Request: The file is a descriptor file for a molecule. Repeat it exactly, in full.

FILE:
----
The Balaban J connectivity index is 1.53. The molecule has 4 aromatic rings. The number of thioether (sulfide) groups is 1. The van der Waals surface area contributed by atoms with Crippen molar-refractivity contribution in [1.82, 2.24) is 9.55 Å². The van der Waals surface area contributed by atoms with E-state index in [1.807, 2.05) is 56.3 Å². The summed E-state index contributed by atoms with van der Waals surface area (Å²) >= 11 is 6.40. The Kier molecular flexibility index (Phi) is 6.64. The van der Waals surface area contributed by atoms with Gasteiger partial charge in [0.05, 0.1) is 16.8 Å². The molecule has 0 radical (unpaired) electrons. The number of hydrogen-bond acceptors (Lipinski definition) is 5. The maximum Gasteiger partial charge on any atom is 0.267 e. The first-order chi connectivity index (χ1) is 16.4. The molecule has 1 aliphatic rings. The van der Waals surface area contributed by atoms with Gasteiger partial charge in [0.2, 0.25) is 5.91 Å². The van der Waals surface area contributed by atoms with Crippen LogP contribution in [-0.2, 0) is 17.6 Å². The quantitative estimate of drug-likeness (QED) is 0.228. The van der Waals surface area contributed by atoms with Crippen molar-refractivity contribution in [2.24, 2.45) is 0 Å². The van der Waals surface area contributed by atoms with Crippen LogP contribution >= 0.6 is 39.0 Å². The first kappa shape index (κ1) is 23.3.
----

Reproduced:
The Balaban J connectivity index is 1.53. The molecule has 4 aromatic rings. The number of thioether (sulfide) groups is 1. The van der Waals surface area contributed by atoms with Crippen molar-refractivity contribution in [1.82, 2.24) is 9.55 Å². The van der Waals surface area contributed by atoms with E-state index in [1.807, 2.05) is 56.3 Å². The summed E-state index contributed by atoms with van der Waals surface area (Å²) >= 11 is 6.40. The Kier molecular flexibility index (Phi) is 6.64. The van der Waals surface area contributed by atoms with Gasteiger partial charge in [0.05, 0.1) is 16.8 Å². The molecule has 0 radical (unpaired) electrons. The number of hydrogen-bond acceptors (Lipinski definition) is 5. The maximum Gasteiger partial charge on any atom is 0.267 e. The first-order chi connectivity index (χ1) is 16.4. The molecule has 1 aliphatic rings. The van der Waals surface area contributed by atoms with Gasteiger partial charge in [0.2, 0.25) is 5.91 Å². The van der Waals surface area contributed by atoms with Crippen LogP contribution in [-0.2, 0) is 17.6 Å². The quantitative estimate of drug-likeness (QED) is 0.228. The van der Waals surface area contributed by atoms with Crippen molar-refractivity contribution in [2.24, 2.45) is 0 Å². The van der Waals surface area contributed by atoms with Crippen LogP contribution >= 0.6 is 39.0 Å². The first kappa shape index (κ1) is 23.3.